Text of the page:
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Discuss 24yr old thinking of changing career to plumbing !!! in the Plumbing Courses area at UKPlumbersForums.co.uk.

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  1. Dannys4321

    Dannys4321 Guest

    24 yr. old construction worker (building playgrounds) a the moment thinking of changing my career, what's peoples advice on these Fast-track plumbing courses???
     
  2. Ermintrude

    Ermintrude Plumber GSR

    Waste of time. Only suited if you already know what your doing not a fresh starter
     
  3. Dannys4321

    Dannys4321 Guest

    Hi what's other option do you suggest ??
     
  4. Ermintrude

    Ermintrude Plumber GSR

    Slow track. Find a course at collage nvq level 2 . Nights at first then find employer and start level 3. Then do your gas. Fast track you will be no good to anyone unless you know your chips first.
     
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  5. LDhiman

    LDhiman Guest

    i did a course with NCS that has given me a level 2. but tbh alltho i know regs and basics i dont really feel like i could do it on my own full time. didnt even take a tap apart or anything, cost me 6500k plus going to doncaster for 5 weeks
     
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  6. A1P

    A1P GSR

    An honest and helpful post.The'long' route via technical college is best.However from what I understand the funding is limited at a certain age and there is the problem of building up a practical portfolio which is well documented in various threads on here.Even offers to work for nothing seem to fall on deaf ears.Sorry if this seems negative but it is meant to be realistic.Go into this very carefully.It has taken me 7 years to feel I can comfortably earn a living and I have no commitments.I am finally enjoying the work more because I feel some sense of security.Good luck.
     
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  7. Ermintrude

    Ermintrude Plumber GSR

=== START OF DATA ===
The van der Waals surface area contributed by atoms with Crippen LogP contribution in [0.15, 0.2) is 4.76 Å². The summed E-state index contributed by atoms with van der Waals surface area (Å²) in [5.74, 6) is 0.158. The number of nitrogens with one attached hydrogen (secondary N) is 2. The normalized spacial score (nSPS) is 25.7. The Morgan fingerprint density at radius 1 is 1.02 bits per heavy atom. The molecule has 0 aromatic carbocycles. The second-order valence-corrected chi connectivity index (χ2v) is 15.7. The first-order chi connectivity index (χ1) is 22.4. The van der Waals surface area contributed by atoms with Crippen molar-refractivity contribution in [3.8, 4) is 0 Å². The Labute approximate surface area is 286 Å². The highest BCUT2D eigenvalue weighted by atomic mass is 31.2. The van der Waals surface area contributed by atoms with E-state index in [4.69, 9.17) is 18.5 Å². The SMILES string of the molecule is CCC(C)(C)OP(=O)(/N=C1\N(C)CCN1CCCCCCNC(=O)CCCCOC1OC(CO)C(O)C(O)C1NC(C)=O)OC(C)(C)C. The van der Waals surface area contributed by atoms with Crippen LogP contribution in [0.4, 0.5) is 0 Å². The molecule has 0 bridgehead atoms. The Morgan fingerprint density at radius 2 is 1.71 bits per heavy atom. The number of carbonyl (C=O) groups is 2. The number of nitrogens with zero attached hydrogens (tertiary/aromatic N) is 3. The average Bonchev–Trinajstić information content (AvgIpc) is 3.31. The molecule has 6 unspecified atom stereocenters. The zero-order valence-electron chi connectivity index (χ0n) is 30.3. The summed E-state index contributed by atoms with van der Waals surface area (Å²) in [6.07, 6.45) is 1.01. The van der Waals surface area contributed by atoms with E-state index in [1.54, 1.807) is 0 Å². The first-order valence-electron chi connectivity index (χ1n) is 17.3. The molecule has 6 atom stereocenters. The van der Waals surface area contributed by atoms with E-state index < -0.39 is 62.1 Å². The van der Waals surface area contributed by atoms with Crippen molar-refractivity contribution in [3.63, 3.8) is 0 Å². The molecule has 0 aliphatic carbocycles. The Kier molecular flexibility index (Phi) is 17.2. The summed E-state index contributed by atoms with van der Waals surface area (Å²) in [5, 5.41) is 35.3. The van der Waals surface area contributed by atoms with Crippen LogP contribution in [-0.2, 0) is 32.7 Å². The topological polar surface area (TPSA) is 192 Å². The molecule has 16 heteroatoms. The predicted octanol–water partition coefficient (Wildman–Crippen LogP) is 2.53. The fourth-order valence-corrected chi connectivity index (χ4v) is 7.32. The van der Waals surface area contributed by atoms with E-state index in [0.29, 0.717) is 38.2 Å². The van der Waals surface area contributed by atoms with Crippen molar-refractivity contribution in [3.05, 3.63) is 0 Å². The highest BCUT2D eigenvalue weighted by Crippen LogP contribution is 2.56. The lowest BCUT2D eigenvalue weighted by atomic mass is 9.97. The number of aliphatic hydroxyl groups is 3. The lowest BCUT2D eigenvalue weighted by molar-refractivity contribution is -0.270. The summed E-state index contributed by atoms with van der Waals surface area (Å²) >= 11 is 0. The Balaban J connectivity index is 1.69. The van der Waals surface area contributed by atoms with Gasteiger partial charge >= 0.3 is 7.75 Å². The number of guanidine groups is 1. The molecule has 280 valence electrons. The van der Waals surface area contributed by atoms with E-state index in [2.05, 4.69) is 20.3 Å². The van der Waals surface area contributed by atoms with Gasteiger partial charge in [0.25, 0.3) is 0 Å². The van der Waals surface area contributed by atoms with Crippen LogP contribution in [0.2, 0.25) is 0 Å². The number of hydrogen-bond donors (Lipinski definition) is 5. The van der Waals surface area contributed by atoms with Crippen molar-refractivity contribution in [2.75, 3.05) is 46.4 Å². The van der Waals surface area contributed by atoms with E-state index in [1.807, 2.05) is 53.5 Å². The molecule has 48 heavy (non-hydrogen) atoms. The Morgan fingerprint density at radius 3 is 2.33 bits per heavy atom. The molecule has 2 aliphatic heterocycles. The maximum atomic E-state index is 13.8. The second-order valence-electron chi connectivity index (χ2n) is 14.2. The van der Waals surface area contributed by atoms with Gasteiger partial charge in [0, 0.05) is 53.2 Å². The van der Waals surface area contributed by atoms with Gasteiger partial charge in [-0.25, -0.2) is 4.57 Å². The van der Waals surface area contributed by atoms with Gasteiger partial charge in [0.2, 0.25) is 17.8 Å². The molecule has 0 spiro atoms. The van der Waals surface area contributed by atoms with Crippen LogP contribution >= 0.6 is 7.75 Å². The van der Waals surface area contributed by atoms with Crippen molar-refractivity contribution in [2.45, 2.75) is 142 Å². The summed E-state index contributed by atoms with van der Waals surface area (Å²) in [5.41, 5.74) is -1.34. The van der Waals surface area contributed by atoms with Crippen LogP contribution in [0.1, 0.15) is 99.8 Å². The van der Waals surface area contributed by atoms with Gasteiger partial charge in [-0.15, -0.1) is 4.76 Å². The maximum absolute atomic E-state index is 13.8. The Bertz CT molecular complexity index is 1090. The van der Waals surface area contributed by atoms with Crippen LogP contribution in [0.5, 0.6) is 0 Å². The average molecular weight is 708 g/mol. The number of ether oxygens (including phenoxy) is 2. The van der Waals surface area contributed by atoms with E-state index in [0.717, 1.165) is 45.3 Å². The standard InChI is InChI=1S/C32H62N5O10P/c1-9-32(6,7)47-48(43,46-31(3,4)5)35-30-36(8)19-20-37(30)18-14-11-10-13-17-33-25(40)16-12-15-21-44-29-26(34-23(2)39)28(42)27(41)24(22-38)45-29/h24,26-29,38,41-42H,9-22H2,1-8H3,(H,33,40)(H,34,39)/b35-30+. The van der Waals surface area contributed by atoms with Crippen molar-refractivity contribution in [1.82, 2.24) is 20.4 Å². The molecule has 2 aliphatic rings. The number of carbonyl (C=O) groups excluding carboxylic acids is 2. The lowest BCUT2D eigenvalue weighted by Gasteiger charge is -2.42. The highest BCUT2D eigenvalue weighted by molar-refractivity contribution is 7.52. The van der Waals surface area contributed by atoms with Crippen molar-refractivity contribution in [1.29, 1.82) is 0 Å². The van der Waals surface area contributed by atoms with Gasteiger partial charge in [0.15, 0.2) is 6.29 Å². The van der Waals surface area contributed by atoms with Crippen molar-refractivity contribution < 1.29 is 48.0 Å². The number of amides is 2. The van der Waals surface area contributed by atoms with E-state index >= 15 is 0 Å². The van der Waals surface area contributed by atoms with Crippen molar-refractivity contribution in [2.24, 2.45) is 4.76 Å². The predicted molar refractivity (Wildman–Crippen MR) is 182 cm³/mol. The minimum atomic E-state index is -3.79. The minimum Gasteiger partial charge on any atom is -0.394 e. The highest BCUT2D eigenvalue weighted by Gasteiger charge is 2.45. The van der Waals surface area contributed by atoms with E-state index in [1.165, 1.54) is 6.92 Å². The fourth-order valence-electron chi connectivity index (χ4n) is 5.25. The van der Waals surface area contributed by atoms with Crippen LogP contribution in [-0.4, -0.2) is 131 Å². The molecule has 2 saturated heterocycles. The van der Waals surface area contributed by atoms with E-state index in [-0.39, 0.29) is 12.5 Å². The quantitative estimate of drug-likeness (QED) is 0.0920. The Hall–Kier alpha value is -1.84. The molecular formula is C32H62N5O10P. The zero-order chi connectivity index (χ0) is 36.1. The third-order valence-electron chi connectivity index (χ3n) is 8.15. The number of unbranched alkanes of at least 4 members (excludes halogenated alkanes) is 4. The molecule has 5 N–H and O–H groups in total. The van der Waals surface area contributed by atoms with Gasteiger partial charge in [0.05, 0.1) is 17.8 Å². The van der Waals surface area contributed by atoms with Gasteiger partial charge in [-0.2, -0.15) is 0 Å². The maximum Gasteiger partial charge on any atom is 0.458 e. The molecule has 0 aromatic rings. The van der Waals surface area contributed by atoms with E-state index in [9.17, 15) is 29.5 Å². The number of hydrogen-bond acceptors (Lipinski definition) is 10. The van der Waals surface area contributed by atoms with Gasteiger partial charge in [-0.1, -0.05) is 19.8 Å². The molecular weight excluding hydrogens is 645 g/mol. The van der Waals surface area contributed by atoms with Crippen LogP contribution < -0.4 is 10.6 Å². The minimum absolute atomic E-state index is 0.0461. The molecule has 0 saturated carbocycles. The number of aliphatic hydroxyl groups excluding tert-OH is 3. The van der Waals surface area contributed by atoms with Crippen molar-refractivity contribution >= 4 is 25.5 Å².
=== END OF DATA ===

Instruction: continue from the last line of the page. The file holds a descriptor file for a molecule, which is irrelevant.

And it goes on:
Pay me 12k and after 2 years you will be "the man"
     
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  8. LDhiman

    LDhiman Guest


    sadly iv been laid off from my full time job so being thrown into the deep end.

    i have mixed feelings about this course tbh, it is good in some ways but if u can and young enough proper collage apprentice is a better IMO lol. im 25 and couldn't do one.
     
  9. A1P

    A1P GSR

    Were you able to complete your practical portfolio? That is another problem with these courses .They either say that you are properly qualified and don't mention practical work or say they will arrange it and manage to get out of it.Are there any evening courses which would help you? If you are a practical person there is the handyman route.As well as plumbing,do tiling+decorating.Courses less expensive.
     
  10. LDhiman

    LDhiman Guest

    iv done all my work/practical for my course just need to finish the write ups. that will give me my C&G level 2. then to get my full NVQ diploma there's 2 onsite visits costing £300 each. that i have to do
     
  11. A1TEC

    A1TEC Guest

    It is hard these days for any one wanting training/experience etc, it all comes down to money and lining some ones pocket for the pleasure of doing your job.:annoyed:
     
  12. baldyb220

    baldyb220 Member

    Hi. I would avoid doing a fast track course to be honest. I know 3 people in the last year who have done them and they are all still trying to find someone to help them do their portfolio and assessments. It's common sense really how can u be a plumber in 6-8 weeks from a training workshop?
    I'm doing an apprenticeship at the age of 35 and it was the only way forward I felt. I'm struggling financially but my loss now will be my gain in less than 2 years now. I DJ on the side to get by and my wife is very supportive of me. Plus my friend is my boss and was happy for me to be an apprentice, I'm lucky and it's about time things started to work out for me. Do a lot of searching round and try and get the best advice you can. I hope all works out well.
    All the best :)
     
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  13. village idiot

    village idiot Plumber GSR

    £6,500, you got off lightly. I know people who have spent £10 - 15K and have nothing to show for it. Some have been lucky enough to return to their previous jobs, but most are up to their ears in debt
     
  14. unitedgas

    unitedgas Guest

    Its a tough one. To be honest I think the tech cert level 2 is a bit crap. Theory wise its decent but
    practical wise its poor. I think anyone starting out needs a few years on the tools with another plumber.
     
  15. newcastle phill

    newcastle phill Guest

    The tech cert on its own is of limited use and would class you as a jobbing plumber doing small menial tasks of limited scope. The full nvq2 I suppose really isnt worth alot more as 3 onsite visits to say 'yes you can wear a hard hat' ... 'yes you can solder a pipe'.'yes you can erect ladders or carve up floorboards' etc doesnt really make you any more competent.